I started this blog, stemming from my BRCA1 status, to record the journey I took from the decision to have surgery through my recovery. I wanted to share it with as many friends and family members that were interested. I wanted to be “public” about the decisions I made and the thought processes that I had to go through with my husband, Leland. However, I only wanted to be “sort of public”. Is this kind of partial disclosure even possible? Is it like being “sort of” pregnant? Either you are or you aren’t. But, in my case, I think there was a fine line. I was very open with my extended family, friends, colleagues, training partners, and the occasional person in line at the grocery store (the rare times I was actually in a grocery store). However, I was very clear about not posting on Facebook. It didn’t seem like the right forum for this information, considering that my connections on Facebook ran the gamut, some not knowing me very well at all. I wanted to share my experiences and knowledge mostly so that I could be a resource for other women if they found themselves in my situation.
When I finished my last surgery 10 months ago, I really didn’t think I had anything else to add to the blog. Then Angeline Jolie stepped into the mix.
I honestly have not given much thought to Angelina Jolie. She’s a talented actress who lives the life of a celebrity, so foreign from my own. If I had to come up with something we had in common, I’d say we both have brown hair (oh, and we’re both married to stunningly handsome men, of course). I guess I view her as any other celebrity, unknowable, possibly shallow, who really knows?
While we were getting the kids ready for school on Tuesday morning, I heard The Today Show report about her recent double mastectomy and reconstruction. At first, there was no mention of BRCA, but I knew that had to be part of the story. I knew nothing about her mother’s health history. Heck, I never knew her mother’s name. But I was intrigued. Deciding to have a prophylactic double mastectomy with reconstruction can be controversial, regardless of how private the decision is at its core. I know that initially, it was hard for some family members and close friends to understand why I made this choice.
Angelia Jolie is probably used to being in the public eye, but that doesn’t make it any easier to BE in the public eye. After hearing the news on TV, I sat down to read to the New York Times and read Ms. Jolie’s OP-ED piece. I was impressed. I now see her in a whole new light. She lost her mother when she was barely 30 years old. And she’s witnessed firsthand her mother’s battle with cancer since she was 26 years old.
I think she’s very brave for being so public about her decision. As one of the women who have gone through exactly what she is going through, it’s helpful to have more exposure. It’s helpful for more women to know what their options are. Quite honestly, it’s just easier to now be able to say, “I have what Angelina Jolie has.” Does the fact that Ms. Jolie went public about her decision make any difference in my life? Frankly, no. But, it can open a dialogue for more and more women to better understand their choices. If she did it to avoid the mindless chatter about her having a “boob job” so be it, good for her. I like to think she also brought this issue to the front, poorly understood as it is. I have heard or read too many news reports that confuse an increased risk of getting certain kinds of cancer with having a “cancer-causing” gene. The two are very different and that kind of misinformation doesn’t help the issue.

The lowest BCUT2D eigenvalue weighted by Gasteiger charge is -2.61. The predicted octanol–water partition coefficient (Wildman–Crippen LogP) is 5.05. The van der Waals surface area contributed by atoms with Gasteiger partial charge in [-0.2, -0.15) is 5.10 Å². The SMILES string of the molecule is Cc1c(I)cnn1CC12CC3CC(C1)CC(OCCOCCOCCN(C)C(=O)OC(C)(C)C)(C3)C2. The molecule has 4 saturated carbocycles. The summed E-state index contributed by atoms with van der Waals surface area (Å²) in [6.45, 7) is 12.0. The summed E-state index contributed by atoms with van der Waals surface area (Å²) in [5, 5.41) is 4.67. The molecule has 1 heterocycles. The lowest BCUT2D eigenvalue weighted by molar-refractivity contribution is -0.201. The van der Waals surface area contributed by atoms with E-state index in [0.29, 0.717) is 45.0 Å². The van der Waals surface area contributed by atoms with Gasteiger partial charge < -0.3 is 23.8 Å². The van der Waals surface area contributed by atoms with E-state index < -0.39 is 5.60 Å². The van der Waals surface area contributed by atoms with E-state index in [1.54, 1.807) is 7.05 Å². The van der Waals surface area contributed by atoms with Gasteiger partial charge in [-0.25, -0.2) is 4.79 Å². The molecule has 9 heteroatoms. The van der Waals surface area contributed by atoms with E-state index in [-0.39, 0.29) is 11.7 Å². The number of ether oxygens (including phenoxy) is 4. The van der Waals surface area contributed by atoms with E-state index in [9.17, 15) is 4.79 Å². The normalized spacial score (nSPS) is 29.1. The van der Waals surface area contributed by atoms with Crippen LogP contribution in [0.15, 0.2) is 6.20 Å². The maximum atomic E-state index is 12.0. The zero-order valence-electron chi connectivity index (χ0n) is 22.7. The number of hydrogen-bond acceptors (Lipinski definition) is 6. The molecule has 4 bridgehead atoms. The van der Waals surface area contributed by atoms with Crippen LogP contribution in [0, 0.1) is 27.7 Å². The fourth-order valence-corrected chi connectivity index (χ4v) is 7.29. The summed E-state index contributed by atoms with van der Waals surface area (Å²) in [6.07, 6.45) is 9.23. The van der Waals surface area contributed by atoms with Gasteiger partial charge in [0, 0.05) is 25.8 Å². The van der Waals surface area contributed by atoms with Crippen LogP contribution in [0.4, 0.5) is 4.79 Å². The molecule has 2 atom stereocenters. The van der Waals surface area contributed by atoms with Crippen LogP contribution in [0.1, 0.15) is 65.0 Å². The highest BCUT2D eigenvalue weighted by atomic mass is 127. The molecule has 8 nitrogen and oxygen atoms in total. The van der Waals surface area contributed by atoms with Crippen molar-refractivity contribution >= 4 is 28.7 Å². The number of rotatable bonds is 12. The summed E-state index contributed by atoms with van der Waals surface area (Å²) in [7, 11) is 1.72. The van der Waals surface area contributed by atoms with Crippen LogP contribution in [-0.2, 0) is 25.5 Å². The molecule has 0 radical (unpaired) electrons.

This is where I come in.
My journey with BRCA began over 10 years ago when I tested positive for the BRCA1 gene mutation. I have been writing this blog since September 2011.
If I can help more and more women understand their choices and live longer, healthier lives with their loved ones, I’m happy to do that. There are few celebrities of Angelina Jolie’s stature that can raise awareness as she can. She’s isn’t just talking the talk, she’s walking the walk. But, other women like me, who have gone through the same thing as Ms. Jolie can really help other women by talking to them, sharing with them, and letting them know that it will all be okay, over time.
But, I also realize that it’s pretty unlikely that if you reach out to Angelina Jolie that you’ll hear back from her. Our relationships with celebrities are decidedly one-way, we hear from them and that’s it. So, what to do if you think you might have the same health issue as she did or have just found out you are BRCA positive? Obviously you can talk to your doctor, but you can also talk to me. I, unlike Angelina, will return an email and a phone call (no knock on Angelina, just a reality).
My father wrote me a one-line email this week,
Angelina maybe Brad’s hero, but you are our hero. Love you. Dad.
He’s a busy man of few words. But I greatly appreciated the sentiment.
I don’t need to be anyone’s hero, I just want to be someone’s resource when the chaos of confusion swirls around them when first dealing with BRCA or a family history of cancer.
I would suggest that you start at the beginning. It’s not a page-turner, but there is a big twist that happened last summer that is worth reading. A cautionary tale for sure.
I encourage you to pass this along to anyone in your life who might be just starting this journey and need some hope or guidance. I can be reached through this blog. And I will contact anyone who reaches out to me.
Thank you for reading.